Texas policy beholden to short sessions

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Texas state representative Todd Hunter speaks Tuesday afternoon in the Dean's Conference Room of the Gebauer Building. He discussed his career in politics and problems associated with redistricting and budgets.

Photo Credit: Kiersten Holms | Daily Texan Staff

Time constraints in Texas’ 140-day legislative session greatly affect what passes through every lawmaking session, including bills aimed at effectively redistricting and improving higher education, State Representative Todd Hunter (R-Corpus Christi) said.

Rep. Hunter spoke about his experiences as a state representative during his term as a Democrat that lasted from 1989 until 1997 and his present service as a Republican since 2009.

“In 2011, the big problem was most of the time ran out because of redistricting and the budget,” Hunter said. “The Legislature meets 140 days every two years unless there’s a special session. What happens is that you only meet an approximate 98 or 100 days where most of the activity happens. On both sides of it the rules kick in where you’re not necessarily allowed to deal with issues.”

Hunter said a lot of times it’s easy to slow a bill’s progression or not pass it at all because of the limited time legislators have to discuss, modify and ratify legislation.

Hunter said he’s been through multiple redistricting sessions during his two terms as representative and knows that redistributing the population fairly after uneven statewide growth patterns takes up a lot of time that would normally be spent on issues such as education.

“Some areas of the state have not grown,” Hunter said. “Some areas have really blossomed in population.

Unfortunately, population controls [how redistricting is laid out]. You may love your area, but if you’ve lost a lot of folks, those public official numbers go with the population. “

Middle Eastern studies and sociology freshman Jules Munoz Villareal said he had issues with the way redistricting occurs in Texas.

“I personally believe that there is some favoring of Republican politics in Texas, and that results in some districts leaning more Republican,” Villareal said. “Especially here in Austin because the city is divided by three and possibly another, so four districts. I think it needs to be explained.”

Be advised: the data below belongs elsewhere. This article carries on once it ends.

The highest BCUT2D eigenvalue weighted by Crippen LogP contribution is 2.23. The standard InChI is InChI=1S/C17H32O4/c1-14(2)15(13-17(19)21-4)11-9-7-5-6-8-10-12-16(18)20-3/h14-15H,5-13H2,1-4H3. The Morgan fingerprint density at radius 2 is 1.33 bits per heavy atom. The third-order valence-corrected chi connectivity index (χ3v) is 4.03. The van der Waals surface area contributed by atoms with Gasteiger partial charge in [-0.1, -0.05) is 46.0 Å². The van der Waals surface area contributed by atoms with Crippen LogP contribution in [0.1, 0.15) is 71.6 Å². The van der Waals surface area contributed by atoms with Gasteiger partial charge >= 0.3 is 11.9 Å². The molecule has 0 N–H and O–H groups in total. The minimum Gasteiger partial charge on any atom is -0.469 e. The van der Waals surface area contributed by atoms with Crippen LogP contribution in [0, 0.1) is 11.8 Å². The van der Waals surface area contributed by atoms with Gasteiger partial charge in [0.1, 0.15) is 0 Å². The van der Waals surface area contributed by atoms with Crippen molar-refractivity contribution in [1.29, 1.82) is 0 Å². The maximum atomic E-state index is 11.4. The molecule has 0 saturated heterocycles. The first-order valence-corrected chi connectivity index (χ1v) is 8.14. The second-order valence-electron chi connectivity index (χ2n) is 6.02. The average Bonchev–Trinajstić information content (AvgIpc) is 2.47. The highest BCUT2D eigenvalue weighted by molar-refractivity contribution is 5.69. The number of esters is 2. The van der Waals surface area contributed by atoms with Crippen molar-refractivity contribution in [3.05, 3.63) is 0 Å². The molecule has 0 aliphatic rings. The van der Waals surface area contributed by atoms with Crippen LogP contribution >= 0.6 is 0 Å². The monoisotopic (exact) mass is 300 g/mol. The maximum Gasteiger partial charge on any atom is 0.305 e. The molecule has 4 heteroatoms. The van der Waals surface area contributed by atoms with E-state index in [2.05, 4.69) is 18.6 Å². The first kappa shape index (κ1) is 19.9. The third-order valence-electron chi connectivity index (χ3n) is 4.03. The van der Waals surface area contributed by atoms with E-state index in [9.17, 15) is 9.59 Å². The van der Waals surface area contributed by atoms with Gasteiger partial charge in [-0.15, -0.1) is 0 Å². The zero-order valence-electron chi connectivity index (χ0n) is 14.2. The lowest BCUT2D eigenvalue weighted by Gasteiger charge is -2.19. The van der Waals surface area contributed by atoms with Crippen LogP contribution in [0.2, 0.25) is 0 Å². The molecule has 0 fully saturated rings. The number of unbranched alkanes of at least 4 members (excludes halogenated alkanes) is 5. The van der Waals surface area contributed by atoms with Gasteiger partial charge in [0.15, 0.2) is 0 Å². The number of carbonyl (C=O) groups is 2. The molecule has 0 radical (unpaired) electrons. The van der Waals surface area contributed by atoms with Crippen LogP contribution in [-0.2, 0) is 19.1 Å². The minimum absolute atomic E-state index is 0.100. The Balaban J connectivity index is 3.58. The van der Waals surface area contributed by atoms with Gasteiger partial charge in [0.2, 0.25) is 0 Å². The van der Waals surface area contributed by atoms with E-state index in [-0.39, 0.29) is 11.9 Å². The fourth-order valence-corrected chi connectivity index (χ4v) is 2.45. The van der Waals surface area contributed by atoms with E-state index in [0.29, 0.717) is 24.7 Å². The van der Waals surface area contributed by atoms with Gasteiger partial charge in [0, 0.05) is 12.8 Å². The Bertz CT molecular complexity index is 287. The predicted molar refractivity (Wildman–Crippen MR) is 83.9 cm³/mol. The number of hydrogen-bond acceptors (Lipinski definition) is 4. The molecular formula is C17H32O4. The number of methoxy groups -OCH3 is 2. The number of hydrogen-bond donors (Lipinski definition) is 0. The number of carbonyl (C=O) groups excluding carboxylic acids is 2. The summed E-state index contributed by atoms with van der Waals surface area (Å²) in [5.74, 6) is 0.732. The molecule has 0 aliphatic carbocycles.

Hunter said he believes politicians have a duty to explain to the public the complexities of policies regarding issues such as education.

“I do think we as legislators have a responsibility to educate the public,” Hunter said. “One of the things we’ve got to remember is that we have the ability to run for office, but we’ve also got a responsibility to let people know what’s going on. I think sometimes we do that and sometimes we don’t.”

Hunter said in education policymakers need to make clear that the debate isn’t only over tuition increases and focus on practical matters tailored to Texas’ needs.

“For instance, I live in the hurricane zone,” Hunter said. “I still don’t understand why we let Colorado people tell us how many hurricanes we’re going to have each year. Maybe we should start predicting for ski resorts each year.”

James Henson, lecturer and director of the Texas Politics Project that sponsored Hunter’s talk said he enjoyed hearing Hunter’s views on education.

“I think, in terms of higher education stuff, it’s nice to hear somebody who is so focused on what you can do to move forward in higher education,” Henson said.